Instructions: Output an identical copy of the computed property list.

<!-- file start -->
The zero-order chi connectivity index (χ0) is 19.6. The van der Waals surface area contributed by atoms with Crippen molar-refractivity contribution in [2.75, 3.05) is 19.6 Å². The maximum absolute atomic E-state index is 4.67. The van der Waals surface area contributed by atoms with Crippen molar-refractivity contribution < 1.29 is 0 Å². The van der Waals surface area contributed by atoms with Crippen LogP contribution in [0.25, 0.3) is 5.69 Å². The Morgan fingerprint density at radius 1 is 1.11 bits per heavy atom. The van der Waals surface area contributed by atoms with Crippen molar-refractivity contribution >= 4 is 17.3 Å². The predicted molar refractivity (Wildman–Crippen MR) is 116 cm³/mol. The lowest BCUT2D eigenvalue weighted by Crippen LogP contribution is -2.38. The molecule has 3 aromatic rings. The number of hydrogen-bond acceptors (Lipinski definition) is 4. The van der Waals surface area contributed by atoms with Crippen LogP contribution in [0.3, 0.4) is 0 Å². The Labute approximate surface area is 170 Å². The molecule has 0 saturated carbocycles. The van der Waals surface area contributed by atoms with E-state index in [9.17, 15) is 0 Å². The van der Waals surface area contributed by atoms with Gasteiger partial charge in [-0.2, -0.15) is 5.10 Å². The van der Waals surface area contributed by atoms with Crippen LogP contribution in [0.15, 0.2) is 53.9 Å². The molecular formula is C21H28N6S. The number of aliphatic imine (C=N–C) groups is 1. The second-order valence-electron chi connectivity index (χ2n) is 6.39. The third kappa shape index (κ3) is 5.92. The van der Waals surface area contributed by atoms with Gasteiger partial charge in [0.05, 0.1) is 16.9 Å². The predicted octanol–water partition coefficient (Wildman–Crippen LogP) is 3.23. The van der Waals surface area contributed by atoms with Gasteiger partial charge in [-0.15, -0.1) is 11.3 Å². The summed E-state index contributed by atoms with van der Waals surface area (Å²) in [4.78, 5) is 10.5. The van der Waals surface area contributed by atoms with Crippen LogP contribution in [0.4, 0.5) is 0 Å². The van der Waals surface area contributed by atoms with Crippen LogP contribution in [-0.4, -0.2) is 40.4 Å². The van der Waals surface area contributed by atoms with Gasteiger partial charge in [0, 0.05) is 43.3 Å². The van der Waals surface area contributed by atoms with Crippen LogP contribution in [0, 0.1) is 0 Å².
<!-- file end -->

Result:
The zero-order chi connectivity index (χ0) is 19.6. The van der Waals surface area contributed by atoms with Crippen molar-refractivity contribution in [2.75, 3.05) is 19.6 Å². The maximum absolute atomic E-state index is 4.67. The van der Waals surface area contributed by atoms with Crippen molar-refractivity contribution < 1.29 is 0 Å². The van der Waals surface area contributed by atoms with Crippen LogP contribution in [0.25, 0.3) is 5.69 Å². The Morgan fingerprint density at radius 1 is 1.11 bits per heavy atom. The van der Waals surface area contributed by atoms with Crippen molar-refractivity contribution >= 4 is 17.3 Å². The predicted molar refractivity (Wildman–Crippen MR) is 116 cm³/mol. The lowest BCUT2D eigenvalue weighted by Crippen LogP contribution is -2.38. The molecule has 3 aromatic rings. The number of hydrogen-bond acceptors (Lipinski definition) is 4. The van der Waals surface area contributed by atoms with Crippen LogP contribution in [0.3, 0.4) is 0 Å². The Labute approximate surface area is 170 Å². The molecule has 0 saturated carbocycles. The van der Waals surface area contributed by atoms with E-state index in [9.17, 15) is 0 Å². The van der Waals surface area contributed by atoms with Gasteiger partial charge in [-0.2, -0.15) is 5.10 Å². The van der Waals surface area contributed by atoms with Crippen LogP contribution in [0.15, 0.2) is 53.9 Å². The molecular formula is C21H28N6S. The number of aliphatic imine (C=N–C) groups is 1. The second-order valence-electron chi connectivity index (χ2n) is 6.39. The third kappa shape index (κ3) is 5.92. The van der Waals surface area contributed by atoms with Gasteiger partial charge in [0.05, 0.1) is 16.9 Å². The predicted octanol–water partition coefficient (Wildman–Crippen LogP) is 3.23. The van der Waals surface area contributed by atoms with Gasteiger partial charge in [-0.15, -0.1) is 11.3 Å². The summed E-state index contributed by atoms with van der Waals surface area (Å²) in [4.78, 5) is 10.5. The van der Waals surface area contributed by atoms with Crippen LogP contribution in [0.4, 0.5) is 0 Å². The van der Waals surface area contributed by atoms with Crippen LogP contribution in [-0.4, -0.2) is 40.4 Å². The van der Waals surface area contributed by atoms with Gasteiger partial charge in [0, 0.05) is 43.3 Å². The van der Waals surface area contributed by atoms with Crippen LogP contribution in [0, 0.1) is 0 Å².